You must learn who the learner is that you are trying to help, learn the subject well enough to enlighten the learner, learn the process of assessing the learner’s comprehension level, and learn empathy for the learner.
You must “...remember what it’s like not to know.” (Richard Saul Wurman, Information Anxiety, 1989).
The expectations of facilitator and learner are different because they are approaching the learning situation from totally different perspectives.
The facilitator must understand the learner’s expectations and adjust his/her own expectations to better fulfill the needs of the learner.
Fulfilling the learner’s expectations keeps the learner’s interest, solicits more investment by the learner in the learning process, and often leads to achieving higher expectations than originally set by the learner.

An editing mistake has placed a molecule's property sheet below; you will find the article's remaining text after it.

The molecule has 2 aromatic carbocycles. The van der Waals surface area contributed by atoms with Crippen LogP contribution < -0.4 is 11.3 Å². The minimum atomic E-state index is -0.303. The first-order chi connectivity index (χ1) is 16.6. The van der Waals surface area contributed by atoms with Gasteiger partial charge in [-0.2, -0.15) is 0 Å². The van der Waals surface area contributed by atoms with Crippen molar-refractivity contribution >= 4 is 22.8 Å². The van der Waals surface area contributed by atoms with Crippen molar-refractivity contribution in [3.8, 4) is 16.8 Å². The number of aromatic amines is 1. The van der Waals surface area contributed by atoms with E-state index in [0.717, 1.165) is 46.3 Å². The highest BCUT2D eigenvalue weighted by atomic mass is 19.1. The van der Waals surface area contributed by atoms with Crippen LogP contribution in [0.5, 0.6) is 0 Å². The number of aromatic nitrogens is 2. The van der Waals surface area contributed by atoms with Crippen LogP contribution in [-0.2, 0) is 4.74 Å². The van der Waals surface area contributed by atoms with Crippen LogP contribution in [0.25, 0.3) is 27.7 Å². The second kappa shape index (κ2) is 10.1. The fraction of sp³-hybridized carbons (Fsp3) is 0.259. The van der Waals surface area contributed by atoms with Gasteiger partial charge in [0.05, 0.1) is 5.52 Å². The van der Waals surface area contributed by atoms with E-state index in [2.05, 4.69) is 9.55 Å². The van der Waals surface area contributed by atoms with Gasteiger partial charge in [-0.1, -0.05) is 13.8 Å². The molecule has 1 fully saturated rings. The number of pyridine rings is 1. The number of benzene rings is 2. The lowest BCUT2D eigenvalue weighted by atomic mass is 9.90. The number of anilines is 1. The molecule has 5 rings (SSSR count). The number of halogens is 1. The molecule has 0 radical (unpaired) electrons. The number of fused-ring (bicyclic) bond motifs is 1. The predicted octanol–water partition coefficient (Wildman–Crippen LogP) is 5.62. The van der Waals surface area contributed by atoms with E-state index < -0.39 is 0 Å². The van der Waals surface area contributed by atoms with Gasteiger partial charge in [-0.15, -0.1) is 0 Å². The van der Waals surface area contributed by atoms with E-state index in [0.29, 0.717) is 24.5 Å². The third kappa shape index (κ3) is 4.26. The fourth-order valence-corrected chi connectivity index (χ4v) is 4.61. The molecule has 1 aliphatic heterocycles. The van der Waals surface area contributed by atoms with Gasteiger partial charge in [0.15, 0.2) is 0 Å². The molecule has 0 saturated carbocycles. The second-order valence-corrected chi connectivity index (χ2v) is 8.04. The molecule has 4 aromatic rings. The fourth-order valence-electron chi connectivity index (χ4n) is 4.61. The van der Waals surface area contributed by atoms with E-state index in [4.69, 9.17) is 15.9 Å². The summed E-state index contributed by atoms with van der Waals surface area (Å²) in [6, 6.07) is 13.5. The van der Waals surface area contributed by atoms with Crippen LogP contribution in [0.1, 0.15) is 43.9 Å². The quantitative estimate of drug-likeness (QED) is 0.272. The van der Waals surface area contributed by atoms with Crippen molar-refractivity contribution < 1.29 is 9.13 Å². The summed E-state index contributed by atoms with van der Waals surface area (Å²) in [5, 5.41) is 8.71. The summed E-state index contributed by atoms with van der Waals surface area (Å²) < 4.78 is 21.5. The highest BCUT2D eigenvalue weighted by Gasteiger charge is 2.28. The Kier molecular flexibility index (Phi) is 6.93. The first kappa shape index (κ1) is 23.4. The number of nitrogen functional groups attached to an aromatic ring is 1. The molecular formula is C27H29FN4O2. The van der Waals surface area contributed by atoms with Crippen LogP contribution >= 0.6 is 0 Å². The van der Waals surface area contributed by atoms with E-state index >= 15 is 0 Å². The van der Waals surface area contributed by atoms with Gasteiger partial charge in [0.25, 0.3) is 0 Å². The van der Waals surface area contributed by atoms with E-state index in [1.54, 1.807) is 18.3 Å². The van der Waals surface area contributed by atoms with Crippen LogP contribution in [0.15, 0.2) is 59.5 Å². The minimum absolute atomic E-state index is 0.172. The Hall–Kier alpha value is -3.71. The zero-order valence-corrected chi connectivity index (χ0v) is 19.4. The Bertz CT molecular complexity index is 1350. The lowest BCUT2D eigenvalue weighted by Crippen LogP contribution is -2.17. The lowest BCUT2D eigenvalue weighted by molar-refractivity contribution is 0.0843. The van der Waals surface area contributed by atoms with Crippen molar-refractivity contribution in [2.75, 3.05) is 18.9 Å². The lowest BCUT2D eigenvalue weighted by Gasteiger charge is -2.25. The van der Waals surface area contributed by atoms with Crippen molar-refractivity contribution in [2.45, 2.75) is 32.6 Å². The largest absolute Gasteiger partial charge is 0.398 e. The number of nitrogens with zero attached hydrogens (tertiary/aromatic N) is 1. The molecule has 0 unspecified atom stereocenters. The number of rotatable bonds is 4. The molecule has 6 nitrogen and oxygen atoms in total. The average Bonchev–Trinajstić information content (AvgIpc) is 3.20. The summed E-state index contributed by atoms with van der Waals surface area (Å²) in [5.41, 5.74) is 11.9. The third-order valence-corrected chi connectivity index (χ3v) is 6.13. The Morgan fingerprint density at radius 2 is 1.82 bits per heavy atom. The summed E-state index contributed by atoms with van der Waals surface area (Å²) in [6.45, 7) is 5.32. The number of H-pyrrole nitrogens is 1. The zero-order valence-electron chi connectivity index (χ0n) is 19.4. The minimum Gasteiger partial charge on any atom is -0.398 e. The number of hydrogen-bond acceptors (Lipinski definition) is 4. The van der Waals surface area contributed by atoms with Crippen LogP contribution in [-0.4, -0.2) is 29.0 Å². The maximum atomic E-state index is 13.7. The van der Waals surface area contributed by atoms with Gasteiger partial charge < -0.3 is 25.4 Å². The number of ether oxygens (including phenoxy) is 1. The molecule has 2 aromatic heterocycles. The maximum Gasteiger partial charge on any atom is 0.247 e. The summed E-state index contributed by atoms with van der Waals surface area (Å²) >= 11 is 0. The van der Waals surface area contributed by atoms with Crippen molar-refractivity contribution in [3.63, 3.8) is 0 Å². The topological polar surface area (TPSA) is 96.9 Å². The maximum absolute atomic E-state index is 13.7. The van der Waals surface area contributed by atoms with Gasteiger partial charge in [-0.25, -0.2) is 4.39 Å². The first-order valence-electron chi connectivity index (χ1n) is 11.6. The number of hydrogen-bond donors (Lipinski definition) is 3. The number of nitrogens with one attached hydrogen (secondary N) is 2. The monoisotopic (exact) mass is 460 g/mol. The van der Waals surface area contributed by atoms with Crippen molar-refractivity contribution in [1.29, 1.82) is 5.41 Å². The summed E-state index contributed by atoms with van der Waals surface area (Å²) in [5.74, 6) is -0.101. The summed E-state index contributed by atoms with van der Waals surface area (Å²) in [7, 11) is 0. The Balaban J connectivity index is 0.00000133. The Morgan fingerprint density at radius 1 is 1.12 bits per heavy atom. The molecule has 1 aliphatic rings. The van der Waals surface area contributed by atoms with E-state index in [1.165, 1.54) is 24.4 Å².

People “... learn most effectively when they are responding to challenges that they know will directly and significantly affect their lives.” Malcolm S. Knowles
“ I acknowledge the wisdom and inventiveness of those teacher trainers...who...have endeavored to help me learn that teaching is not (only) talking and that learning is not (merely) listening.” Robert A. Luke